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remainedonthebooksasadisplayoftheU.S.angsttowardsCuba'srelations withtheSovietUnion.TheUnitedStatesfoundontologicalbenetinhaving sanctionsrepresenttheirlackofapproval,eveniftherewerecostsassociated withmaintainingthesesanctions.Theeventsthattookplacewithregardsto U.S.CubanrelationsmakeitabundantlyclearthatU.S.policymakersdecided thattheywerebetterohavingthesanctioninplacethannot,andsincethe onlybenetthatonecanndfromthesanctionswouldbeanontologicalone, theargumentcanbemadethat,intheeyesoftheUnitedStatesgovernment, theontologicalbenetofsanctionsagainstCubaoutweighedthecostsassociatedwiththesanctions.Thisveryoutcomeisthebasisforthemodelpresented above;usinggametheory,nationscanrationallyunravelcomplexrelationswith nationsanddeterminewhetherornotenactinganeconomicsanctionwillbetteranationsoverallutility.Incaseswheresanctionsyieldagreateroverall utilitywellbeing,wecanrationallyconcludethatthesanctionwasasuccess forthesendernation,regardlessofwherethisbenecialresultoriginatesfrom ontological,tangible,orboth. ThiscasestudythereforedisplaysasituationinwhichthereasonsforaU.S. sanctionwerenotsimplyabouttangiblegainsintheformofconcessionsfromthe targetnationCuba,asevidentbythefactthatthesanctionsremainedineect foralmost50yearsbeyondthedatethatthedesiredconcessionsweremadethe removalofSovietmissilesfromCuba.Insteadthesanctionsbecameasymbolic wayfortheUnitedStatestomaintainitslackofappreciationfortheSovietCubanrelations,Cuba'slackofdemocracy,anditshumanrightsviolations.The UnitedStateshaslongsincemovedpastCubaandCommunismasfarasthe focalpointofitsforeignpolicygoes,butthispieceoflegislationwasleftonthe booksforthedurationoftheColdWarasasymbolofAnti-Communismand Pro-Capitalism,andsincethenithasservedasawayofexpressiontheUnited 30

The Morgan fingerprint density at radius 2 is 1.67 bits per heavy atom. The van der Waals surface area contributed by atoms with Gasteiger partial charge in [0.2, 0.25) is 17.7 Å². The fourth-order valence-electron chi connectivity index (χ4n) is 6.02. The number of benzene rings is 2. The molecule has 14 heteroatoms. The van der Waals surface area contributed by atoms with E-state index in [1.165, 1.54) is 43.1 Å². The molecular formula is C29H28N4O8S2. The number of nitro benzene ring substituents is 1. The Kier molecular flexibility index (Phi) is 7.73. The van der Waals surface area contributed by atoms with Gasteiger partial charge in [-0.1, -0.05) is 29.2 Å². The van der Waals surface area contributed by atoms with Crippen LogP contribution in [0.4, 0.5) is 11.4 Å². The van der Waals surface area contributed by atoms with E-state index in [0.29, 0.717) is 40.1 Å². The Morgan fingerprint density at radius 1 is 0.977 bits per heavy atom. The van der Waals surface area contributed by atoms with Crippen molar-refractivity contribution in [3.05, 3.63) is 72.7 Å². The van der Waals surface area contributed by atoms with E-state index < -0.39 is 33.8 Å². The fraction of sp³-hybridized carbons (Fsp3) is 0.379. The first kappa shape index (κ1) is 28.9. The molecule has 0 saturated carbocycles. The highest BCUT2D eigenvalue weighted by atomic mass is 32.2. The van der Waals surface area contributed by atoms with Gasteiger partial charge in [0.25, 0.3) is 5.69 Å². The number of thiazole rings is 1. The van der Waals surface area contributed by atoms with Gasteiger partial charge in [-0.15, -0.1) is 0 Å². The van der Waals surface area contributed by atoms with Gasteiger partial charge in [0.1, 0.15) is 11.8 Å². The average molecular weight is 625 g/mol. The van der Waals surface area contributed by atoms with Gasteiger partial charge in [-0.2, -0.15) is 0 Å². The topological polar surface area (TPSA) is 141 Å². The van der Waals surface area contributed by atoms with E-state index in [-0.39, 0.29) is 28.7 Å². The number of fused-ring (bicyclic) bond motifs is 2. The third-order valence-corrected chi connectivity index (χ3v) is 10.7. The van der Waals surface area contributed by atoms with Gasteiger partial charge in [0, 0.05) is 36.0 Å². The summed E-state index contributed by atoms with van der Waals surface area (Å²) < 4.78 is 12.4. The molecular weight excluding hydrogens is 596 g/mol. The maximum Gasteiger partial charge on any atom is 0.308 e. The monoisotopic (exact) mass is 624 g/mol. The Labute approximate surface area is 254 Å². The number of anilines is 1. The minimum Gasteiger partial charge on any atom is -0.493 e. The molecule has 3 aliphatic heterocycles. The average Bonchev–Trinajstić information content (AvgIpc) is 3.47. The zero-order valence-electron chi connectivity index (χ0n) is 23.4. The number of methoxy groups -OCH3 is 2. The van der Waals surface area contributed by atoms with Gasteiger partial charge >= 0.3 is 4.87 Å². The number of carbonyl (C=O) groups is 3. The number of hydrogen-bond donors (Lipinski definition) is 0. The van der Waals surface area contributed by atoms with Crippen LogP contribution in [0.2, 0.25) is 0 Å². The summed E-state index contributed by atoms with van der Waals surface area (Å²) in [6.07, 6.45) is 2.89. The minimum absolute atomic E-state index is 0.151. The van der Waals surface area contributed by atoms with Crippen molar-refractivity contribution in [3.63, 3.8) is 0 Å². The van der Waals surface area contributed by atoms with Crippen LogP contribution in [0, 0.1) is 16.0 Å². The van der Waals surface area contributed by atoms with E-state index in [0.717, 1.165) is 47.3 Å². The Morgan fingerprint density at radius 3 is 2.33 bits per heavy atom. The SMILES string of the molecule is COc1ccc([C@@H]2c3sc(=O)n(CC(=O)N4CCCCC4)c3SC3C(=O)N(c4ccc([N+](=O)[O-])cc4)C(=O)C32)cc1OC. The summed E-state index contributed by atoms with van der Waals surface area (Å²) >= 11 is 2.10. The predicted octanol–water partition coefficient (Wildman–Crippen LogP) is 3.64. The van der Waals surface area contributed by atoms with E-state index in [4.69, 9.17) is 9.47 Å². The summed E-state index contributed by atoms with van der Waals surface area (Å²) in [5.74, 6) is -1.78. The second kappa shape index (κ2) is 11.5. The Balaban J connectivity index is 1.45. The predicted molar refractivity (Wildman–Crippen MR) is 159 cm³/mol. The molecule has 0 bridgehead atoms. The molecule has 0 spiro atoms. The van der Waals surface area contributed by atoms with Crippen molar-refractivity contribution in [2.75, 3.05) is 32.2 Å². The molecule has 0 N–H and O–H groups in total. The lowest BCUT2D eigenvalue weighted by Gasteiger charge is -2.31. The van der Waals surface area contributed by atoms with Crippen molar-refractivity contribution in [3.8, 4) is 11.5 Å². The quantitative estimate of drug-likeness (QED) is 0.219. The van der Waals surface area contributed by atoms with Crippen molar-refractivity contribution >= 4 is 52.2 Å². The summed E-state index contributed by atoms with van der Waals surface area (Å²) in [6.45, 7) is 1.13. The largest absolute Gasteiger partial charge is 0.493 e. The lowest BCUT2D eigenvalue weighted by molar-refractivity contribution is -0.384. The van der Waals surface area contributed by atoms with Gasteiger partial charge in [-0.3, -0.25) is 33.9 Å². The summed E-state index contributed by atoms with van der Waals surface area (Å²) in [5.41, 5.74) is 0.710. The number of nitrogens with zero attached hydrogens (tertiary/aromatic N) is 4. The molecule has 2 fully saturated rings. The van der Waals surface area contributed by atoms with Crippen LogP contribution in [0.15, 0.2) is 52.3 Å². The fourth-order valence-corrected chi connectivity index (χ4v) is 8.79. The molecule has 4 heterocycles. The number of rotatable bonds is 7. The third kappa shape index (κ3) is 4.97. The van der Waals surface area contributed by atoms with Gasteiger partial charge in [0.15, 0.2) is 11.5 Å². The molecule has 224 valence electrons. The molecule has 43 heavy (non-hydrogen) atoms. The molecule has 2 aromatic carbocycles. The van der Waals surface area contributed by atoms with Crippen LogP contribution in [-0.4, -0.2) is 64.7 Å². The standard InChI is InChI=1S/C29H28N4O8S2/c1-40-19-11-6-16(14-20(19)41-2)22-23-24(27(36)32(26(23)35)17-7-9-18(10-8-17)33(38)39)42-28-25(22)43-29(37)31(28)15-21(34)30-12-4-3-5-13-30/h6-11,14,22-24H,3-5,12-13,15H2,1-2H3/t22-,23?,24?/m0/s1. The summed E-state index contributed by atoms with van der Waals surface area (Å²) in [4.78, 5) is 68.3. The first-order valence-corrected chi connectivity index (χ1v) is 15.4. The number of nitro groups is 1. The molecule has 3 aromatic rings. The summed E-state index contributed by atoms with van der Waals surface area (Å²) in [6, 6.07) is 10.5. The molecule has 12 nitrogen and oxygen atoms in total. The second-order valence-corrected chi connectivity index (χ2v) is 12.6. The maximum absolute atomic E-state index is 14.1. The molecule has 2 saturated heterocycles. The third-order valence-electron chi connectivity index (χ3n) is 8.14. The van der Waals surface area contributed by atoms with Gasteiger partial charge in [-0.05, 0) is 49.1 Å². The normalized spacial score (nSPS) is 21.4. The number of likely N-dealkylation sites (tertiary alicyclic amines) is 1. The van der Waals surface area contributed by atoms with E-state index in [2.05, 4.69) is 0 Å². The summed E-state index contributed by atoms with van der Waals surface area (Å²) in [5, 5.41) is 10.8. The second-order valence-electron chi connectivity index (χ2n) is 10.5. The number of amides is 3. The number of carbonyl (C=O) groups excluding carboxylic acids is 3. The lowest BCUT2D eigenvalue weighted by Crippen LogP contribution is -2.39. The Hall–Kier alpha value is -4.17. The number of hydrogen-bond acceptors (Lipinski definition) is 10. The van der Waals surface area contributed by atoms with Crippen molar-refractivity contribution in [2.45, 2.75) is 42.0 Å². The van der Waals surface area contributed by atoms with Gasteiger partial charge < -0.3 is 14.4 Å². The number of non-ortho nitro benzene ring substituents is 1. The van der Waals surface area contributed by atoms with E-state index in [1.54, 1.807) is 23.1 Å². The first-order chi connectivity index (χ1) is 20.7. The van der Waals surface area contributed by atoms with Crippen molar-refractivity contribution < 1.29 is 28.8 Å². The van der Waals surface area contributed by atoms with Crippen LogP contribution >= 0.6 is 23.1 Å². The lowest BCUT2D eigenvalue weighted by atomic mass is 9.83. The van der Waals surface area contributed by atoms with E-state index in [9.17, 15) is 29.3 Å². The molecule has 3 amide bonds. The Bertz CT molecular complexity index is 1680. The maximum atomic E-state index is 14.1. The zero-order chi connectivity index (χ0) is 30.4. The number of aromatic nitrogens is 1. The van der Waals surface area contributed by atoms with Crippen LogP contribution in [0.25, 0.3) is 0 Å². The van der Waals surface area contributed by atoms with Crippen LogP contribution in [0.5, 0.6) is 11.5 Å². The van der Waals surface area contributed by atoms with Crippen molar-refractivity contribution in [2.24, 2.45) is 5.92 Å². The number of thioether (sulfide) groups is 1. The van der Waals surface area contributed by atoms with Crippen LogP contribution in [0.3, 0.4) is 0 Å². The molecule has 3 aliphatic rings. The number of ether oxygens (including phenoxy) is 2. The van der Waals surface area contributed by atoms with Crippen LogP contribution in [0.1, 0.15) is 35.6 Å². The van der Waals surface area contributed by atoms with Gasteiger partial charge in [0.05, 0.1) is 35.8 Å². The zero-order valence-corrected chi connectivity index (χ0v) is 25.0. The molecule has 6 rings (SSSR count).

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States'lackofappreciateforthepoliciesoftheCubangovernment.Bothof theseactsofsymbolismareclearlyontologicalsecuritydecisions. Conclusion:ClosingRemarksandSomeAreasofFurther Research Forpracticalapplication,anationwouldneedtobeabletoquantifyeach ofthesevariablesinordertomakethesedeductions.Howeveritisimportant tounderstandthateachofthesevariablesareeasilydistinguishedinareal lifecircumstance,anditshouldbenodiculttaskfortheSenderandTarget nationtomakereasonableestimationsastothevalueofeachofthevariables involvedintheexpressionsrelevanttotheirspecicsituation.Theresultsof thismodeldemonstratethattherearecertainlycaseswherethesendercangain fromtheenactingofaneconomicsanctionevenifthetargetdoesnotyieldto thesanctionsandmakethedesiredconcessions.Moreover,additionalsimple mathematicsprovethatitspossibleforthetargettoviolateglobalnormseven ifitknowsthatitfacesaneconomicsanctionbydoingso,duetotheexpected payoitreceivesbyviolating. Giventhestructureofthiseconomicgame,thetargetnationsdecisionto violateornotviolateaninternationalnormiswhatultimatelytriggersthe enactingofaneconomicsanctionbythesendernation.Howeveranintegral partofthegameisthatthedecisionsNaturemakesbeforetheplayersact withinthegameareunknowntotheTarget.Specically,thetargetdoesnot knowtheexactvalueofthenorminquestiontotheSender,andtheTargetalso cannotbesureoftheSender'stypestrong,medium,orweakasitpertainsto theSender'seventualresponseshouldtheTargetviolate.Therefore,inorder tomakearationaldecisionwithinthecontextofthegame,theTargetwould 31